Legal advisors must therefore move away from viewing international legal relations through purely parochial lenses. A judge should generally limited himself/herself to applying the international private and procedural laws of his/her lex fori. The judge is not burdened by international conflicts of laws, the same cannot be said of the lawyer. With international cases, the lawyer must shed the advisory function under domestic P.I.L. in favor of a more supranational viewpoint. The lawyer must advise whether foreign courts can exercise jurisdiction, and if so which courts. He/she must advise the client as to which substantive law and procedural rules provides the best prospects for success. The lawyer is thus obliged to subjugate a cloudy legal case to the legal system of the petitioned court.
This type of forum shopping is not only legitimate, it will continue to be so for some time. Then, as real life indicates, a forum is selected not only due to the most favorable applicable substantive law. Procedural rules in a broader sense (evidentiary rules, cost considerations and speed of justice) are key factors in motivating a lawyer to forum shopping and procedural rules are infinitely more difficult to harmonize than is P.I.L. and material law. Only on occasion is forum shopping confronted by rigorous international treaty limitations. Who will deny a person due process by forbidding forum shopping? Only surreptitiously obtaining a jurisdiction should be disallowed, not the often healthy competition for fast, effective, and proper justice.
That forum shopping can be very opportune for the plaintiff was justly illustrating in the introduction. As rosy as the prospects can be, there are still more ominous aspects to forum shopping.
We should not lose sight of the fact that, in contract law, each party can potentially be the plaintiff and petition his or her own most favorable jurisdiction. The opponent is then at a corresponding disadvantage. It is therefore recommended that the parties agree to a jurisdiction. The agreed jurisdiction should encompass all claims for both parties emanating from the same contractual relationship.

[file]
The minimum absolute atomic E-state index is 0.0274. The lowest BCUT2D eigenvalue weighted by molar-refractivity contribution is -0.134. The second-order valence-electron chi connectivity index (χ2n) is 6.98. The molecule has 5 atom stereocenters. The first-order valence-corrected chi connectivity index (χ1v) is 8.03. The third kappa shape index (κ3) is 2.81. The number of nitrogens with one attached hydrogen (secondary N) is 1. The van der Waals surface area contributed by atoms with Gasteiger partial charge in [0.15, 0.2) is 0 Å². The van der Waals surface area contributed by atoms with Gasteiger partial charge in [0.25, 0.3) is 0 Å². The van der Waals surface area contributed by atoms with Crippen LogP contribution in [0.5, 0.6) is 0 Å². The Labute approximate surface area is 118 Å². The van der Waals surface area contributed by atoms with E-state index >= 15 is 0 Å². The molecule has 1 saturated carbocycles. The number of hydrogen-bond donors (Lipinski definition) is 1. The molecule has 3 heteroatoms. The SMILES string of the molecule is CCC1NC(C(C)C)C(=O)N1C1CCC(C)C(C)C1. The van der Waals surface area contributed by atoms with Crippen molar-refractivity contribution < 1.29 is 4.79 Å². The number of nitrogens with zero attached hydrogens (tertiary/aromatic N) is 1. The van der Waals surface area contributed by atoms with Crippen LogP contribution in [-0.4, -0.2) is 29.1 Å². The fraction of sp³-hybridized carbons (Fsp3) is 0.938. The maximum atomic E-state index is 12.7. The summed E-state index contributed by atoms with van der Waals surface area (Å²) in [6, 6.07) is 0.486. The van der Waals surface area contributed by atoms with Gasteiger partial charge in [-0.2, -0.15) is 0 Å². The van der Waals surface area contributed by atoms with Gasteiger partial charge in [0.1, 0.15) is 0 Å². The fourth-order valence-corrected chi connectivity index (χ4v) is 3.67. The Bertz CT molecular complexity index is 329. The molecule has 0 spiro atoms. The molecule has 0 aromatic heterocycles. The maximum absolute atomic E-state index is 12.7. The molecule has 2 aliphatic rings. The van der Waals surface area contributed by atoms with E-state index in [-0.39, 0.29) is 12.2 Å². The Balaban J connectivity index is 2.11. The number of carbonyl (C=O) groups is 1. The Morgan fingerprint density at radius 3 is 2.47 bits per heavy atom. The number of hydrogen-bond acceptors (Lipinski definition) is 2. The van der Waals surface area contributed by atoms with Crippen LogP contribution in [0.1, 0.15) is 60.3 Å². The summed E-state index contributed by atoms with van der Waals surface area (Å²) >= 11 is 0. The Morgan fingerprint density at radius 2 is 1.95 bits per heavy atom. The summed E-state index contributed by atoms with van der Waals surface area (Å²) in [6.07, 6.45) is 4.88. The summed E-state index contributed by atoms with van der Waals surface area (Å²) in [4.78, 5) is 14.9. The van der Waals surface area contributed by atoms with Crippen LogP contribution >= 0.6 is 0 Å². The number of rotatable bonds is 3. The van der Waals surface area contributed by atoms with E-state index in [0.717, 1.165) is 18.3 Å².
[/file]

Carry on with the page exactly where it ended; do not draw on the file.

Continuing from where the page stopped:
We already touched upon the concern that the court may not exercise jurisdiction or the uncertainty as to whether or not the court will apply the more favorable law in the case. The risk is relatively small if the lawyer is working on a contingency basis and the petitioned court rejects its jurisdiction. On the other hand, if the case is tried, then the outcome can differ from expectations. The claim comes into force and the lawyer participates in a rather lean settlement. Where a quota litis is not agreed upon or cannot be agreed upon, the financial risk is, accordingly, higher.
Furthermore, lawyers do not always observe the principled that the case should be tried in the country where the domestic law for the legal relationship is applied. As uneconomical as it is to sue for maintenance payments in Sweden under German Law, it is more tedious, difficult and expensive for the court to judge a complex legal issue under applicable foreign legal norms. As a result, lawyers should take care to ensure that the selected forum will also be applying the substantive lex fori. Doing so not only streamlines the proceeding, but usually ensures the possibility of appeals; most civil supreme courts will not review the concrete application of foreign law.
Finally, do not forget that "what is good for goose" is not necessarily "good for the gander." The defendant in a selected forum may not always be as amenable as the Mines de potasse d`Alsace was in the Dutch Pure Water Case. The defendant is likely to fight the jurisdiction of the forum and if the defendant does not fear fighting jurisdiction, then probably question the applicability of the lex fori. Additionally, the defendant may attempt by filing a parallel suit abroad to block the domestic court case or at least to minimize the impact of the case beyond national borders. This approach is not just attempted to delay proceedings, but also to fight the advantage that the plaintiff hopes to achieve through the application of the lex fori.
In spite of the advantages of legal and generally legitimate forum shopping it is not always the most fruitful plan of action. In each individual case of any significance the lawyer should examine whether the potential advantages really outweigh the disadvantages. But considering the pros and cons of a particular course of action can only be accomplish by a careful legal comparative analysis and evaluation. The phenomena of forum shopping is a reflection of the state of today's P.I.L., as a political appeal to prevent the unjustified search or successful attempt to acquire a favorable jurisdiction, or a wake-up call to employ through pre-trial comparative law a legal form of forum shopping that protects the legitimate interests of the parties.
Professor of Laws,
 Castanho v. Brown & Root (UK) Ltd.,  1 All E.R. [Q.B.]; also published in:  1 W.L.R. 833, 837 =  2 Lloyd's L.R. 423, 425.